When did you last make a new friend? It’s a funny sort of question to ask as you get older. Kids seem to make new friends as easily as agreeing to play chase in the park. Before you know it they are besties and you are organising play dates.

As adults, we get to know people often by talking to them and finding things in common. Before we know it, trust is built, and you realise that you can call on that person to have a chat or ask a favour.

Did you ever consider that art is a way of communicating and therefore establishing relationships with others? Part of the beauty of relinquishing your art into the world is that your audience must use their own sense of creativity to interpret your work. By engaging with art we can walk away with a sense of peace, uneasiness, wonder or even anger/disgust. Art can provoke a reaction.

I would argue that some of the most successful and memorable artworks are ones that prompt people to ask questions about the topic, the artist and themselves.


You don’t have to “know” the artist in terms of having met them/read interviews about them to get a sense of who they are – Banksy is a case in point.

For his/her reasons, Banksy has created iconic, graffiti artworks in public places without revealing their identity – not an easy feat when you consider how famous some of his pieces have become. It is ironic that by withholding the identity behind Banksy the value of artwork attributed to this artist has skyrocketed – given their reported aversion to selling their art.

Rightly/wrongly I feel that I have a sense of Banksy’s personality, and I enjoy the humour and social commentary in their work. I like the art’s cleverness, and it gives me a lift when I look at it. I have a relationship with Banksy’s art that they will never know about, and that is ok. Not all relationships are two-sided, but that doesn’t mean that you can’t get a lot from them.

I can’t help wondering if Banksy may have started with a secret identity to prevent being caught by authorities in the early days of graffitiing…But has somehow been able to capitalise financially now?? (Fingers crossed).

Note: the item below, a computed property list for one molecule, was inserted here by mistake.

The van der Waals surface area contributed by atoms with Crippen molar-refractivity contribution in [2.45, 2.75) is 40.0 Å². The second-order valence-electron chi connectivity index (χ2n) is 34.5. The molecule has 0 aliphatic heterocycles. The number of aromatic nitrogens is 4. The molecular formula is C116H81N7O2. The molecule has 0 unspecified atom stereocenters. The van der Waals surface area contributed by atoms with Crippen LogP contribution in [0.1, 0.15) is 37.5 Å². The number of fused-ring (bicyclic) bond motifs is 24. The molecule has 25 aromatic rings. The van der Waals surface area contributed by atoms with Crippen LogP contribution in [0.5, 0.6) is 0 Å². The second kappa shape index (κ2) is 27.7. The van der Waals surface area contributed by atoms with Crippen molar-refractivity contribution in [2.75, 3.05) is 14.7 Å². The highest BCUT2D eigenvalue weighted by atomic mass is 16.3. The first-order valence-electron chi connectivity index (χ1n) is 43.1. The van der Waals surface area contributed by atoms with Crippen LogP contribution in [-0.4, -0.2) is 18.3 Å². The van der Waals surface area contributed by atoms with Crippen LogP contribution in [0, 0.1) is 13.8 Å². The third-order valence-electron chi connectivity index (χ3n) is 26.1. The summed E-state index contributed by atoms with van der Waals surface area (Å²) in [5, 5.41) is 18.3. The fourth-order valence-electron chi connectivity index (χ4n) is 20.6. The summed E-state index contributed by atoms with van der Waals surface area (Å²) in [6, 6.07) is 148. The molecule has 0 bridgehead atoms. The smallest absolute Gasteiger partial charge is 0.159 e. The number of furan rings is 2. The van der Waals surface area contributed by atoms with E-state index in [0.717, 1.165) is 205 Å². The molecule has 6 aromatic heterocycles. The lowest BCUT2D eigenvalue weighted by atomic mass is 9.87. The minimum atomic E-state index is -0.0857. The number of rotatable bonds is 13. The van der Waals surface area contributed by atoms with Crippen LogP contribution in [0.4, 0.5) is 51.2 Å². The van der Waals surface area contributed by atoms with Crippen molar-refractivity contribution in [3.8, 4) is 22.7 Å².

Girl With Balloon is one of his iconic works that has been reproduced and reworked several times over the years since it was first stencilled on a wall in London 2002. The artwork’s original version shows a girl reaching out towards a heart-shaped balloon, her clothes, and the balloon blowing in the wind. Over to her right is the message, ‘There is always hope‘.

One hundred fifty limited edition prints of this version were released in 2004/05 (publicdelivery.org 2020).

Whoever sold the Girl With Balloon at a Sotheby’s auction in 2018 certainly made a fortune. Here’s hoping Banksy is living above the poverty line. At the end of the auction, Girl With Balloon spontaneously started to slide out of its frame in shredded pieces (I would have given good money to see that). Luckily for the new owner, it got stuck partway through being shredded. It is speculated that the damaged artwork is now worth more than the sale price of £1,042,000.

Talking of stunts, did you see Banksy on the news in July 2020? I couldn’t help laughing when I saw the clip of Banksy spraying rats with Covid19 messages over a train carriage in the London Underground because the artwork was promptly wiped clean by authorities. Did they have a chuckle about some of the messages to the public to wear masks and cover their snotty noses before they eliminated them?

The video of the stunt released soon after is also performance art. The work is called, ‘If You Don’t Mask, You Don’t Get.‘ The chorus from Chumbawamba’s 1997 song Tubthumping (BBC News 2020) plays at the end of the video and reflects the vision of the message ‘I get lockdown‘ on the station wall outside, ‘but I get up again‘ on the train door as it shuts.